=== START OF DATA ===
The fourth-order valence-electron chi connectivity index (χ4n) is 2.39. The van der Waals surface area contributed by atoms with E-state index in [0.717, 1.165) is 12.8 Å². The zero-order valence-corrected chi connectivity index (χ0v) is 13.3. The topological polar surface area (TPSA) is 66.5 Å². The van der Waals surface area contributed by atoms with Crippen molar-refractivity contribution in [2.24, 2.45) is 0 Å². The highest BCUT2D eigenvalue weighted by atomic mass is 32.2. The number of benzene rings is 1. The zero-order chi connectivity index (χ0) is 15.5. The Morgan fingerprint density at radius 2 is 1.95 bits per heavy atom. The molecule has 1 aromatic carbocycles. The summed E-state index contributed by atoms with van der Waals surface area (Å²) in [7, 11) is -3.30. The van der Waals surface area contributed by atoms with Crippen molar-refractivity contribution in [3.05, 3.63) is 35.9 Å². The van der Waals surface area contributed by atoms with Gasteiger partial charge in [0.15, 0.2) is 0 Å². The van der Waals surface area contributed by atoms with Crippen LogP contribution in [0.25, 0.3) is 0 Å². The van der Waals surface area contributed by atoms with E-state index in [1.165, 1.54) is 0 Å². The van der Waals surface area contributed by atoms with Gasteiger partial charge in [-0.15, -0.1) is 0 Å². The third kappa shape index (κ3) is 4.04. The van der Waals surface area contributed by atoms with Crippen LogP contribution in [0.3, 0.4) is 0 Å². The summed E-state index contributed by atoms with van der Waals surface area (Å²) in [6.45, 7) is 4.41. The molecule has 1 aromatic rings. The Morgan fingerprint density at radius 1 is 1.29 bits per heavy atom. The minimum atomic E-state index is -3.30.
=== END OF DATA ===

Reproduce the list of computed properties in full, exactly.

The fourth-order valence-electron chi connectivity index (χ4n) is 2.39. The van der Waals surface area contributed by atoms with E-state index in [0.717, 1.165) is 12.8 Å². The zero-order valence-corrected chi connectivity index (χ0v) is 13.3. The topological polar surface area (TPSA) is 66.5 Å². The van der Waals surface area contributed by atoms with Crippen molar-refractivity contribution in [2.24, 2.45) is 0 Å². The highest BCUT2D eigenvalue weighted by atomic mass is 32.2. The number of benzene rings is 1. The zero-order chi connectivity index (χ0) is 15.5. The Morgan fingerprint density at radius 2 is 1.95 bits per heavy atom. The molecule has 1 aromatic carbocycles. The summed E-state index contributed by atoms with van der Waals surface area (Å²) in [7, 11) is -3.30. The van der Waals surface area contributed by atoms with Crippen molar-refractivity contribution in [3.05, 3.63) is 35.9 Å². The van der Waals surface area contributed by atoms with Gasteiger partial charge in [0.15, 0.2) is 0 Å². The van der Waals surface area contributed by atoms with Crippen LogP contribution in [0.25, 0.3) is 0 Å². The van der Waals surface area contributed by atoms with E-state index in [1.165, 1.54) is 0 Å². The van der Waals surface area contributed by atoms with Gasteiger partial charge in [-0.15, -0.1) is 0 Å². The third kappa shape index (κ3) is 4.04. The van der Waals surface area contributed by atoms with Crippen LogP contribution in [0.3, 0.4) is 0 Å². The summed E-state index contributed by atoms with van der Waals surface area (Å²) in [6.45, 7) is 4.41. The molecule has 1 aromatic rings. The Morgan fingerprint density at radius 1 is 1.29 bits per heavy atom. The minimum atomic E-state index is -3.30.